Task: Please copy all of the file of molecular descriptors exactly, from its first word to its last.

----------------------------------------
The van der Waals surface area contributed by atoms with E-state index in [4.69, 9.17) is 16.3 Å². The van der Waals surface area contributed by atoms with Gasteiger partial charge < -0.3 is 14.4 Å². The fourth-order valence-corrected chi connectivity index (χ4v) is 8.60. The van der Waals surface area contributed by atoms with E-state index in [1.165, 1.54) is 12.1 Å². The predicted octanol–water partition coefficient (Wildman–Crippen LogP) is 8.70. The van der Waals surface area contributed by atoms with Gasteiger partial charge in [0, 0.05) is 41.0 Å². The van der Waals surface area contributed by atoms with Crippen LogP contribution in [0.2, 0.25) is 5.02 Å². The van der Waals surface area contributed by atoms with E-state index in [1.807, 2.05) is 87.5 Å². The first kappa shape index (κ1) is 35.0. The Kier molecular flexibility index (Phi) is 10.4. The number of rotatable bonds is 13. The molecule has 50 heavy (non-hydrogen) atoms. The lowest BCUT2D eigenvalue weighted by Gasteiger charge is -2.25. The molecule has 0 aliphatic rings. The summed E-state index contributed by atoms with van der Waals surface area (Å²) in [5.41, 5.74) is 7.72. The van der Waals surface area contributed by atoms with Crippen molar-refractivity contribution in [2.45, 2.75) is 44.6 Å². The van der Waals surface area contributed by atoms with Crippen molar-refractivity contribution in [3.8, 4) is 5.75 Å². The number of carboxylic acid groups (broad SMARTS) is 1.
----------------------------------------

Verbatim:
The van der Waals surface area contributed by atoms with E-state index in [4.69, 9.17) is 16.3 Å². The van der Waals surface area contributed by atoms with Gasteiger partial charge < -0.3 is 14.4 Å². The fourth-order valence-corrected chi connectivity index (χ4v) is 8.60. The van der Waals surface area contributed by atoms with E-state index in [1.165, 1.54) is 12.1 Å². The predicted octanol–water partition coefficient (Wildman–Crippen LogP) is 8.70. The van der Waals surface area contributed by atoms with Gasteiger partial charge in [0, 0.05) is 41.0 Å². The van der Waals surface area contributed by atoms with Crippen LogP contribution in [0.2, 0.25) is 5.02 Å². The van der Waals surface area contributed by atoms with E-state index in [1.807, 2.05) is 87.5 Å². The first kappa shape index (κ1) is 35.0. The Kier molecular flexibility index (Phi) is 10.4. The number of rotatable bonds is 13. The molecule has 50 heavy (non-hydrogen) atoms. The lowest BCUT2D eigenvalue weighted by Gasteiger charge is -2.25. The molecule has 0 aliphatic rings. The summed E-state index contributed by atoms with van der Waals surface area (Å²) in [5.41, 5.74) is 7.72. The van der Waals surface area contributed by atoms with Crippen molar-refractivity contribution in [2.45, 2.75) is 44.6 Å². The van der Waals surface area contributed by atoms with Crippen molar-refractivity contribution in [3.8, 4) is 5.75 Å². The number of carboxylic acid groups (broad SMARTS) is 1.